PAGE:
(Source: Stanford University) – Imagine: You pop a pill into your mouth and swallow it. It dissolves, releasing tiny particles that are absorbed and cause only cancerous cells to secrete a specific protein into your bloodstream. Two days from now, a finger-prick blood sample will expose whether you’ve got cancer and even give a rough idea of its extent.


That’s a highly futuristic concept. But its realization may be only years, not decades, away.

Stanford University School of Medicine investigators administered a customized genetic construct consisting of tiny rings of DNA, called DNA minicircles, to mice. The scientists then showed that mice with tumors produced a substance that tumor-free mice didn’t make. The substance was easily detected 48 hours later by a simple blood test.

A paper describing the findings of this proof-of-principle study were published online Feb. 23 in the Proceedings of the National Academy of Sciences.

The technique has the potential to apply to a broad range of cancers, so someday clinicians might be able not only to detect tumors, monitor the effectiveness of cancer therapies and guide the developments of anti-tumor drugs, but — importantly — to screen symptom-free populations for nascent tumors that might have otherwise gone undetected until they became larger and much tougher to treat.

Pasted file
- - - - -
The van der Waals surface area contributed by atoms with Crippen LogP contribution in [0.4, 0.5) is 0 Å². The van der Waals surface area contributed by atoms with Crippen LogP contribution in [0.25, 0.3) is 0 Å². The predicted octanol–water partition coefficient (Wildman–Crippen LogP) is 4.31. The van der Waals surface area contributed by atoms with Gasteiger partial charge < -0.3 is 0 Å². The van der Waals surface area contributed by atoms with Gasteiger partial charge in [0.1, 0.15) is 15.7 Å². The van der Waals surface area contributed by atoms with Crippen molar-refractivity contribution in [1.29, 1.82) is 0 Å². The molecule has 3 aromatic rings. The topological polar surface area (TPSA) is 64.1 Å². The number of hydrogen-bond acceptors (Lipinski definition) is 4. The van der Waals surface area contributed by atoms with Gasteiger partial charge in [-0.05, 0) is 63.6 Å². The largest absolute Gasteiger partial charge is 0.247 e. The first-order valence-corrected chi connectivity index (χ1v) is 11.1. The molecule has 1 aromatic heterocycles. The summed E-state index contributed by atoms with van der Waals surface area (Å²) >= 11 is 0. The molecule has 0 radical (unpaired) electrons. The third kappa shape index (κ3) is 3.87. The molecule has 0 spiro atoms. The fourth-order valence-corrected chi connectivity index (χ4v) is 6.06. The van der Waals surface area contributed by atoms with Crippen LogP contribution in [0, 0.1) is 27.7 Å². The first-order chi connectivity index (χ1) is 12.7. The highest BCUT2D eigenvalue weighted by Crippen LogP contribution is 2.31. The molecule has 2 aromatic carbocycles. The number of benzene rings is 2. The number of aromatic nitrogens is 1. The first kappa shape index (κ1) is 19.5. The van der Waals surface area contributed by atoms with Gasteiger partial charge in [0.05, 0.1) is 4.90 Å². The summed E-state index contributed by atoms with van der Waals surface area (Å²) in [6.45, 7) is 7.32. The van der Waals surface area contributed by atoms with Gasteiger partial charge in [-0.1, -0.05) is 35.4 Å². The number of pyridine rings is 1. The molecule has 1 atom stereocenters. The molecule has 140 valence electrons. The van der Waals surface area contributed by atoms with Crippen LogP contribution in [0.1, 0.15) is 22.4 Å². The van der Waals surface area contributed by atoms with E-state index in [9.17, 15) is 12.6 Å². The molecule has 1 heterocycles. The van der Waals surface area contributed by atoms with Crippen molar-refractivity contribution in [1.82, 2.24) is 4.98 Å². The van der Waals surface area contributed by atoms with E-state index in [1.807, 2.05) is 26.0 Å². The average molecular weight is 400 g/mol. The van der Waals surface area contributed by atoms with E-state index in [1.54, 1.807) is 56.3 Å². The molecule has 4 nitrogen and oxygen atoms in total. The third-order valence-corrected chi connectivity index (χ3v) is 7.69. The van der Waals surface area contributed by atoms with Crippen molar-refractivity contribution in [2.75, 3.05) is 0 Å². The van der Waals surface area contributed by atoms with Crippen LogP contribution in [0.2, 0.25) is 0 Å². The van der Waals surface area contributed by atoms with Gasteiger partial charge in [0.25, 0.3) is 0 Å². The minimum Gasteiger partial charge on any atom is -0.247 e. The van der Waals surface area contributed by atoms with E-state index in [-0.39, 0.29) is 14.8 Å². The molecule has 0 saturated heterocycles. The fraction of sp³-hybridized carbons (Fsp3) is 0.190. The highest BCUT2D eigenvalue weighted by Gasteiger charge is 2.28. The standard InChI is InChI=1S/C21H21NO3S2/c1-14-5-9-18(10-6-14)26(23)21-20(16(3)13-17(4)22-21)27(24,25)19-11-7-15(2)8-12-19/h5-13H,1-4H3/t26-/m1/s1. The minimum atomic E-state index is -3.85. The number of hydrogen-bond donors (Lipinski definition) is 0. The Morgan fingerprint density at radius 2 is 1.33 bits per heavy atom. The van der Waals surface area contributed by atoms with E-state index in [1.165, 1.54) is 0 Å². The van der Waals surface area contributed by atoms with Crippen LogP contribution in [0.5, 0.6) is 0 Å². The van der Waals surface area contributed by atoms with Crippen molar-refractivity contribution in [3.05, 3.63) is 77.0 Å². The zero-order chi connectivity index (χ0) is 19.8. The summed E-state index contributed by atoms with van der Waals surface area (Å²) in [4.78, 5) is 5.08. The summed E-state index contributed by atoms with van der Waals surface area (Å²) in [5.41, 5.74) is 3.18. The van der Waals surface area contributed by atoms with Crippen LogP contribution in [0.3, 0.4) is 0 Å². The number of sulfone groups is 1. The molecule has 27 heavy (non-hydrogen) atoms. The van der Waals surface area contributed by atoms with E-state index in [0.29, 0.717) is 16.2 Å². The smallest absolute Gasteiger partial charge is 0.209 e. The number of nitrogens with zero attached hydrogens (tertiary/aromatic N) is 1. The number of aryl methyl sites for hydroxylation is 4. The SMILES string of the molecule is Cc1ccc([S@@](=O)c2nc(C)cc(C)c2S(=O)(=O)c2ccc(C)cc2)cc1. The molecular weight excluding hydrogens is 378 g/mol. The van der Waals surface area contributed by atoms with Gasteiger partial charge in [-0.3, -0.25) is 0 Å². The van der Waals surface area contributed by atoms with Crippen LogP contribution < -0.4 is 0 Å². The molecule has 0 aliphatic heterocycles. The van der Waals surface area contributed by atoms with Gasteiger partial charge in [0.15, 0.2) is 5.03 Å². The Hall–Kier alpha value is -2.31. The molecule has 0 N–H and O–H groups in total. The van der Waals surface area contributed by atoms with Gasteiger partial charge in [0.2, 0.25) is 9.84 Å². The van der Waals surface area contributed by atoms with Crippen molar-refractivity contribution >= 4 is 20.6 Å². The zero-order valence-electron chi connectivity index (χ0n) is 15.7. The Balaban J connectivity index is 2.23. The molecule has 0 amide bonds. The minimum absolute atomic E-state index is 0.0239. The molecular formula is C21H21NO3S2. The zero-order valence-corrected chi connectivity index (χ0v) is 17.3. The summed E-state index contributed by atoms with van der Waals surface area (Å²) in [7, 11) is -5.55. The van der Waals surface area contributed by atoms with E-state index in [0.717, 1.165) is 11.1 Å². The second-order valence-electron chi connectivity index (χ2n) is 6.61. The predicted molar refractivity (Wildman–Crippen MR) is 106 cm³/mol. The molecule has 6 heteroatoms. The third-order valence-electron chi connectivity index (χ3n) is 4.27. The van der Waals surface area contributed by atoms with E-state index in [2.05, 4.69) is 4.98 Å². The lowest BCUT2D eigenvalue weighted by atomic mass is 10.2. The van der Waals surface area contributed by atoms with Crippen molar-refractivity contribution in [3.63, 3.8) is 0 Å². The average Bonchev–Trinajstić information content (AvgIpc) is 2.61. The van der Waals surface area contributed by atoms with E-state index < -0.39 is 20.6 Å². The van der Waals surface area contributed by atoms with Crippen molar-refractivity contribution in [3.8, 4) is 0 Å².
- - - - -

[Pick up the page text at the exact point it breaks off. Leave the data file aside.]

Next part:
Triggering an unambiguous biomarker

The hunt for cancer biomarkers — substances whose presence in an individual’s blood or urine flags a probable tumor — is nothing new, said the study’s senior author, Sanjiv “Sam” Gambhir, professor and chair of radiology and director of the Canary Center at Stanford for Cancer Early Detection. High blood levels of prostate-specific antigen, for example, can signify prostate cancer, and there are also biomarkers that sometimes signal ovarian and colorectal cancer, he said.

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Senior research scientist John Ronald, PhD, is the lead author of the paper. Other Stanford co-authors are graduate student Hui-Yen Chuang and  research scientists Anca Dragulescu-Andrasi, PhD, and Sharon Hori, PhD.

The study was funded by the Canary Foundation, the National Cancer Institute (grants P50CA114747, R01CA082214 and RO1CA13548), the Ben and Catherine Ivy Foundation and the Sir Peter Michael Foundation.

Information about Stanford’s Department of Radiology, which also supported the work, is available at http: http://radiology.stanford.edu/.